Two other items that I want to mention are a recent release concerning the drug from Pfizer that helps people quit smoking. Among its side effects are depression and suicide. While that sounds scary as hell, at least you can't keep smoking if you've killed yourself. Who supervises the FDA now? Is there any way to get a drug on the market that doesn't have horrific side effects? When your means to quit smoking can trigger a suicide attempt, you just might want to revisit your faith in medical science.

And recently, a panel of astrologers convened to predict a victory for Senator Obama. Over 1,500 devotees from 44 countries worked on this effort. Seems a bit like the 1,000 monkeys at 1,000 typewriters producing Shakespeare (which still seems more plausible than Roger Bacon). I wonder if all of these devotees from all of the nations saw what they saw in the stars or what they wanted to see. But I guess I'm skeptical like that...

And finally tonight, the hopes of Celtic fans everywhere took a serious hit when the Green Machine allowed a visiting team to push them around in their own house for the first time this postseason. I don't want to hear a lot of whining about how bad the calls were. Terrible officiating in crucial basketball games is one more of the rites of spring we just have to accept. It might be nice if the league held a seminar for its officials and reintroduced them to the rules of basketball, but miracles no longer happen.

The bottom line is the Celtics are a flawed team with a terrible coach. The best weapon they have in this series is Flip Saunders, who is, in his own way, as bad a coach as Rivers. I don't know what made less sense, leaving Allen in to pick up his fifth foul with over 14 minutes of basketball to be played or not challenging Allen, who is a shaky on-ball defender when he was lighting it up in the fourth quarter all the while playing on the verge of fouling out. Maybe Saunders was waiting for Allen to score 15 or 18 points in the quarter before he got his players to challenge him. Maybe he didn't want to end the fearful symmetry of the Celtics yo-yoing home wins with road losses. Who knows?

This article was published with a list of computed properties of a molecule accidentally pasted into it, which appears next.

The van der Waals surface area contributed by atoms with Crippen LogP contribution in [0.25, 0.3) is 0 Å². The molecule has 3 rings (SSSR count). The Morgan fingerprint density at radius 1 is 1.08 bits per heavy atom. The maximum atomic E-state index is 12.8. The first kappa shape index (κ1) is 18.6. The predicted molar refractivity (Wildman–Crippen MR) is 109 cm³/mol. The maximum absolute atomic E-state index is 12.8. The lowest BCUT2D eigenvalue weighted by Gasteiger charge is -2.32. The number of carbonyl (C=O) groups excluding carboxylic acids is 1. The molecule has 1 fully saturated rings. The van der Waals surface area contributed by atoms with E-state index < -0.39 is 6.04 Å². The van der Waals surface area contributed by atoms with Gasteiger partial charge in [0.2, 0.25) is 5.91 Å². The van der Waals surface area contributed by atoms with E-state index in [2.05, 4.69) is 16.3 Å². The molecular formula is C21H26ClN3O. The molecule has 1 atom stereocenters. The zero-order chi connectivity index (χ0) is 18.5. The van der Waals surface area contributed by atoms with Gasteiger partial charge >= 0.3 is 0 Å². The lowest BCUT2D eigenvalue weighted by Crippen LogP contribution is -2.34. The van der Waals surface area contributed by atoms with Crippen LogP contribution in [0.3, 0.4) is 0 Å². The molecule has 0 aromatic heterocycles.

It's almost sad to see how useless Rondo is on the offensive end. He might as well just start chucking shots up even if they have no shot of going. He's a turnover waiting to happen the way he forces bad passes and compounds the degree of difficulty by attempting said bad passes in a manner that would be all but impossible for a much better point guard like Deron Williams or Chris Paul. This leads to him committing dumb fouls on the defensive end because he's overeager and frustrated.

In the long run, Eddie House isn't really the answer either. One can't win a playoff series substituting offense for defense at the point guard spot all game long. Nor will Rondo ever truly be an effective player if he can be taken out of the game so easily by simply ignoring him. If Rondo can't make shots, this team will not beat the Pistons in a seven game series. It's just not happening. But I'm not too worried about that.